It’s the form of Boutang’s description of this transformation that I find problematic. He says that the new cognitive capitalism is concerned, not so much with the transformations of material energy (labor-power) into physical goods, as with the reproduction of affects and subjectivities, of knowledges and competencies, of everything mental (or spiritual?) that cannot be reduced to mere binarized “information.” I don’t really disagree with this, to the extent that it is a question of “in addition” rather than “instead.” But Boutang leans a little too far to the opinion that “cognitive” or virtual production (what Hardt and Negri call “affective labor,” and what Robert Reich calls “symbolic analysis”) has displaced, rather than supplemented, the production and distribution of physical goods and services. The source of wealth is no longer labor-power, he says, nor even that dead labor-power congealed into things that constitutes “capital” in the traditionally Marxist sense, but rather the “intellectual capital” that is possessed less by individuals than by networks of individuals, and that is expressed in things like capacity for innovation, institutional know-how, etc.

Boutang claims that this “intellectual capital” [a phrase I hate, because an individual’s skills, knowledge, etc. is precisely not “capital”] is not depleted daily (so that it needs to be replenished) in the way that physical labor-power is under industrial capitalism; rather, it is something that increases with use (as you do more of these things, you become better at them), so that the process of replenishment (learning more, gaining skills, improving these skills or virtuosities through practice) is itself what adds value. Also, this “intellectual capital” is an intrinsically common or social good, rather than a private or individualized one. It can only be realized through network-wide (ultimately world-wide) collaboration and cooperation. For both these reasons, the appropriation of this “general intellect” is a vastly different process from that of appropriating individual workers’ labor-power. All this is exemplified for Boutang in phenomena like online peer to peer file trading, and in the open source software movement — he sees collaborative production in the manner of Linux as the new economic paradigm.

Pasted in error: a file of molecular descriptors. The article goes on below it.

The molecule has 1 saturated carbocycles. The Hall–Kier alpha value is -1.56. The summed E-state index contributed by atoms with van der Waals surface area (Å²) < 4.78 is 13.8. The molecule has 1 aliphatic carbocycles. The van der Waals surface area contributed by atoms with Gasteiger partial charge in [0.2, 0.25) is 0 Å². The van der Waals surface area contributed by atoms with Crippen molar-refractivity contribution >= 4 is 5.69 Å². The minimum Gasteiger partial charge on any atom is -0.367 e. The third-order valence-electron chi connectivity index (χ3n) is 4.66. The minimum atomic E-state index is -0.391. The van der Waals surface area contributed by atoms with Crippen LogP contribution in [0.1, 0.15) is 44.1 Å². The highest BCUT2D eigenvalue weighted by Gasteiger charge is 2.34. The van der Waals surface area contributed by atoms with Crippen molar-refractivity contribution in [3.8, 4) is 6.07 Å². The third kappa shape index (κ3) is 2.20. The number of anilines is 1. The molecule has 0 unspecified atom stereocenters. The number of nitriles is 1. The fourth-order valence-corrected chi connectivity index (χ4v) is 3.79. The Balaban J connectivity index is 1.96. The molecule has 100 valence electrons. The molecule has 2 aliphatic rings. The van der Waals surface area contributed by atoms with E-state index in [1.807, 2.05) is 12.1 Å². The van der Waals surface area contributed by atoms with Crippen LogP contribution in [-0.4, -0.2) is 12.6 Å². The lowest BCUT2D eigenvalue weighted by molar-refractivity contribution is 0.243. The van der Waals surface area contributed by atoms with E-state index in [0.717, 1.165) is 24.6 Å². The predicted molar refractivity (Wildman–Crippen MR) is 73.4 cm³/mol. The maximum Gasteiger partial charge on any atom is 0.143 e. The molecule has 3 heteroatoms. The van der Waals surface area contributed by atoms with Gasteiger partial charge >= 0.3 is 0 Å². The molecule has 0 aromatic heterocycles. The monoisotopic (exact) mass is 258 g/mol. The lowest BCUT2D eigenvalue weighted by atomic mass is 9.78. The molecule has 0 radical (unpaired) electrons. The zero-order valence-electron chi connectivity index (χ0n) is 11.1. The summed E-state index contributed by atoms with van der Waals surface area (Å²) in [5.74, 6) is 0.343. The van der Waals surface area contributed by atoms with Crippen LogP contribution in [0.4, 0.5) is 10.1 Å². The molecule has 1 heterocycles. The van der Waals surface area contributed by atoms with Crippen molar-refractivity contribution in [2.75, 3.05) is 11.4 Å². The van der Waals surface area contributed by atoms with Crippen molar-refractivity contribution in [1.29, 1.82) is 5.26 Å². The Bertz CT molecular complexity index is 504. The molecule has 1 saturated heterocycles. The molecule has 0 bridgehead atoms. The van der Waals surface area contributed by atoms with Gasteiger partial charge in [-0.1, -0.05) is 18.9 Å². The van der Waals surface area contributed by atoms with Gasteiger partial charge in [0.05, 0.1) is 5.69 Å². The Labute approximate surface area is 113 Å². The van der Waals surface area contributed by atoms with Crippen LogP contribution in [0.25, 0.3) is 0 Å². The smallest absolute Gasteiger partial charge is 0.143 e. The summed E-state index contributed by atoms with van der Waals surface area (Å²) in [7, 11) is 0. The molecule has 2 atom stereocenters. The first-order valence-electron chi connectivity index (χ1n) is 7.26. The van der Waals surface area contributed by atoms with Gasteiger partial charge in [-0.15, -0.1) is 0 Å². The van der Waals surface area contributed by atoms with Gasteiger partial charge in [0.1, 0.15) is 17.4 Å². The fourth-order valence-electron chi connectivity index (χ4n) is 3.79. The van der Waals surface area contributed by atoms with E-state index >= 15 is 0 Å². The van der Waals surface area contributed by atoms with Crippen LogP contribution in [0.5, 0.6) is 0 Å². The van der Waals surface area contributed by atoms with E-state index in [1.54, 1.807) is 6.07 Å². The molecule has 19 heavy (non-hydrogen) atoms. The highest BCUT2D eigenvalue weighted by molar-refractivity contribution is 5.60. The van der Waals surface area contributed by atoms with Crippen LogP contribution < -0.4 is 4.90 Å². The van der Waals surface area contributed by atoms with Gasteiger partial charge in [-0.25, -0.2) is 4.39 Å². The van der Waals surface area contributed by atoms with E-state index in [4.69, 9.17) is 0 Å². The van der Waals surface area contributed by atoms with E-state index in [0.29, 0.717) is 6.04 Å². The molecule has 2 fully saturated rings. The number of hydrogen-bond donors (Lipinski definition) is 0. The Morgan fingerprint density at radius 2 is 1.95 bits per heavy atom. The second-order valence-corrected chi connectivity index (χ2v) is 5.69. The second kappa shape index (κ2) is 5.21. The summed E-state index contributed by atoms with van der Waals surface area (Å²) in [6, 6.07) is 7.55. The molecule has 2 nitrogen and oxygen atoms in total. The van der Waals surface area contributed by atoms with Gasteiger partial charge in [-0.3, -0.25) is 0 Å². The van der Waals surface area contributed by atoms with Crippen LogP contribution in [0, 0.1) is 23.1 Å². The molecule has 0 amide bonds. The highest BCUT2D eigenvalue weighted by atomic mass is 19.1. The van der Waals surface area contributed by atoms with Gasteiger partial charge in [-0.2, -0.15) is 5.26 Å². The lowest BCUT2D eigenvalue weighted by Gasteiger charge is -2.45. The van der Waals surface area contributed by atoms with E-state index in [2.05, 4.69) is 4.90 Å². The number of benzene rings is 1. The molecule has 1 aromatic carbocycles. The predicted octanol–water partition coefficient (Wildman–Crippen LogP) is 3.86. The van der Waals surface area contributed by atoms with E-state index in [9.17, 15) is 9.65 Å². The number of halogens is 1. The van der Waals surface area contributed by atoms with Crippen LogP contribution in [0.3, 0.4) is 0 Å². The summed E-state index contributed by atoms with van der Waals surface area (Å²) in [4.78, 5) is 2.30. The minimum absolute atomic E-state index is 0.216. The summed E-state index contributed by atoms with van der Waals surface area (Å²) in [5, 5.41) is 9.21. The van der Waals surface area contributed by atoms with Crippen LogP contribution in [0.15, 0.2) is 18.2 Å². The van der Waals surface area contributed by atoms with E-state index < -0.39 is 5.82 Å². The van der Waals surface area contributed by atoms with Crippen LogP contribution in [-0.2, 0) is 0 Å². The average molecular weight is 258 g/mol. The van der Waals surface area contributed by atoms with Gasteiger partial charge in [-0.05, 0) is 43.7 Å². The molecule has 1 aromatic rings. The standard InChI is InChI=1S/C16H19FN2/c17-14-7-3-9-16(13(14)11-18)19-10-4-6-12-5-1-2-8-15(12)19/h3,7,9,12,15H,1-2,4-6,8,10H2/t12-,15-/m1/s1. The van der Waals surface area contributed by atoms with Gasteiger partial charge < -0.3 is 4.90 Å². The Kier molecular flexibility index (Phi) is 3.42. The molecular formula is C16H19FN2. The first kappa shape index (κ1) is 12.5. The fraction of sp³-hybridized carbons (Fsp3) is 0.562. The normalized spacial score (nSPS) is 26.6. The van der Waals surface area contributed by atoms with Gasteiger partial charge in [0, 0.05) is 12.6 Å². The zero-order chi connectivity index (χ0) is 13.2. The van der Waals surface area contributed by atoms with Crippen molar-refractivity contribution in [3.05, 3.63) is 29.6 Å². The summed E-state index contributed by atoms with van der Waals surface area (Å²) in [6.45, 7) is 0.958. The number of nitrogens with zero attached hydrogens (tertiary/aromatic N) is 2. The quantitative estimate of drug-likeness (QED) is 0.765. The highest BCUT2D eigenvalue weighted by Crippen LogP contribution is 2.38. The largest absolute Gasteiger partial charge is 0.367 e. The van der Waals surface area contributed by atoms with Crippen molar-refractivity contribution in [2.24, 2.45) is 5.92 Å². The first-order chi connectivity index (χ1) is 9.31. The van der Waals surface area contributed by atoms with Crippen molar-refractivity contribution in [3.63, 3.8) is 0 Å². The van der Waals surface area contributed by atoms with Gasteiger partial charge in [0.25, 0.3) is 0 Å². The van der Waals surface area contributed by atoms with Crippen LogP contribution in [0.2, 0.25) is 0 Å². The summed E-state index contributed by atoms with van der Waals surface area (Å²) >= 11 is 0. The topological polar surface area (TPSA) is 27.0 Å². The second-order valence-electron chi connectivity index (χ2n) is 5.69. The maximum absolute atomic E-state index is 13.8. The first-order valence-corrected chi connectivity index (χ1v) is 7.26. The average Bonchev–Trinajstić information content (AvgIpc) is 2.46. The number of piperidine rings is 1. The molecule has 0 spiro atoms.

Now, I am in favor, as much as anybody is, of violating copyright, and of open source (for things like academic publications as well as for software); but I do not believe that these can constitute a new economic paradigm — they still exist very much as marginal practices within a regime that is still based largely on private property “rights” and the extortion of a surplus on the basis of those “rights.” [I should say, as I have said many times before, that I am happy for my words to be disseminated in any form, without payment, as long as the attribution of the words to my authorship — to use a dubious but unavoidable word or concept — is retained]. Boutang is so excited by the “communist” aspects of networked collaboration, or general intellect, that he forgets to say anything about how all this “cognitive” power gets expropriated and transformed into (privately owned) capital — which is precisely what “cognitive capitalism” does. He optimistically asserts that the attempts of corporations to control “intellectual property,” or extract it from the commons, will necessarily fail — something that I am far less sure of. “Intellectual property” is an oxymoron, but this doesn’t mean that “intellectual property rights” cannot be successfully enforced. You can point to things like the record companies’ gradual (and only partial) retreat from insisting upon DRM for all music files; but this retreat coincides with, and is unthinkable without, a general commodification of things like ideas, songs, genetic traits, and mental abilities in the first place.